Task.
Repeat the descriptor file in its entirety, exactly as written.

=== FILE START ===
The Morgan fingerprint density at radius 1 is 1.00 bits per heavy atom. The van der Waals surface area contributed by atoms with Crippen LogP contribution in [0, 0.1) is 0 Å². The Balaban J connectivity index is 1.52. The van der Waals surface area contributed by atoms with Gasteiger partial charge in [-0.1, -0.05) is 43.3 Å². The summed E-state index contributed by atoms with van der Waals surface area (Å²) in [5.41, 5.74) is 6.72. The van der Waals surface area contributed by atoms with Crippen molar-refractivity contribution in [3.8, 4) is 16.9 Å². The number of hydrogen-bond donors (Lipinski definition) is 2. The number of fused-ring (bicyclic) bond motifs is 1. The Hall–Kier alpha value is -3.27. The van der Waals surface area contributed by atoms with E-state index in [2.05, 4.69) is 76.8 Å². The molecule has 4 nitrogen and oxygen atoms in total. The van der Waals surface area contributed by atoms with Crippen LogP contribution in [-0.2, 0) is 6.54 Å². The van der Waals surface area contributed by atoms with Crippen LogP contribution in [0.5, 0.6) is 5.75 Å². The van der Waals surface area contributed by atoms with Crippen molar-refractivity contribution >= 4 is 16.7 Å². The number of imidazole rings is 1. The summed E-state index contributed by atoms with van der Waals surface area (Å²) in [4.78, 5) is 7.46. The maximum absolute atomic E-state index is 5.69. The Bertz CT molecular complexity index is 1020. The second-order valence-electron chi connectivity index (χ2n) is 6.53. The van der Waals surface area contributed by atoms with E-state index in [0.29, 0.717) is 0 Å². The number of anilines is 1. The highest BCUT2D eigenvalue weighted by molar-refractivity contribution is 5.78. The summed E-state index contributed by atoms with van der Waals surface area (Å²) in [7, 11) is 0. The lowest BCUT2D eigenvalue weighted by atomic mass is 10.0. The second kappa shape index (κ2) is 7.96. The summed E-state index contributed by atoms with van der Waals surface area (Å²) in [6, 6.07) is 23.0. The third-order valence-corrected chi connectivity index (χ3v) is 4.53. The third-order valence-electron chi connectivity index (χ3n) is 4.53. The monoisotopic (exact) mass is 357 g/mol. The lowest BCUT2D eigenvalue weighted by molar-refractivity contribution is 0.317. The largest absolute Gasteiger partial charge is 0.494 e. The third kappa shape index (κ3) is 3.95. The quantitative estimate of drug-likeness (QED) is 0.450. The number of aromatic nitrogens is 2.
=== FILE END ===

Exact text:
The Morgan fingerprint density at radius 1 is 1.00 bits per heavy atom. The van der Waals surface area contributed by atoms with Crippen LogP contribution in [0, 0.1) is 0 Å². The Balaban J connectivity index is 1.52. The van der Waals surface area contributed by atoms with Gasteiger partial charge in [-0.1, -0.05) is 43.3 Å². The summed E-state index contributed by atoms with van der Waals surface area (Å²) in [5.41, 5.74) is 6.72. The van der Waals surface area contributed by atoms with Crippen molar-refractivity contribution in [3.8, 4) is 16.9 Å². The number of hydrogen-bond donors (Lipinski definition) is 2. The number of fused-ring (bicyclic) bond motifs is 1. The Hall–Kier alpha value is -3.27. The van der Waals surface area contributed by atoms with E-state index in [2.05, 4.69) is 76.8 Å². The molecule has 4 nitrogen and oxygen atoms in total. The van der Waals surface area contributed by atoms with Crippen LogP contribution in [-0.2, 0) is 6.54 Å². The van der Waals surface area contributed by atoms with Crippen LogP contribution in [0.5, 0.6) is 5.75 Å². The van der Waals surface area contributed by atoms with Crippen molar-refractivity contribution >= 4 is 16.7 Å². The number of imidazole rings is 1. The summed E-state index contributed by atoms with van der Waals surface area (Å²) in [4.78, 5) is 7.46. The maximum absolute atomic E-state index is 5.69. The Bertz CT molecular complexity index is 1020. The second-order valence-electron chi connectivity index (χ2n) is 6.53. The van der Waals surface area contributed by atoms with E-state index in [0.29, 0.717) is 0 Å². The number of anilines is 1. The highest BCUT2D eigenvalue weighted by molar-refractivity contribution is 5.78. The summed E-state index contributed by atoms with van der Waals surface area (Å²) in [7, 11) is 0. The lowest BCUT2D eigenvalue weighted by atomic mass is 10.0. The second kappa shape index (κ2) is 7.96. The summed E-state index contributed by atoms with van der Waals surface area (Å²) in [6, 6.07) is 23.0. The third-order valence-corrected chi connectivity index (χ3v) is 4.53. The third-order valence-electron chi connectivity index (χ3n) is 4.53. The monoisotopic (exact) mass is 357 g/mol. The lowest BCUT2D eigenvalue weighted by molar-refractivity contribution is 0.317. The largest absolute Gasteiger partial charge is 0.494 e. The third kappa shape index (κ3) is 3.95. The quantitative estimate of drug-likeness (QED) is 0.450. The number of aromatic nitrogens is 2.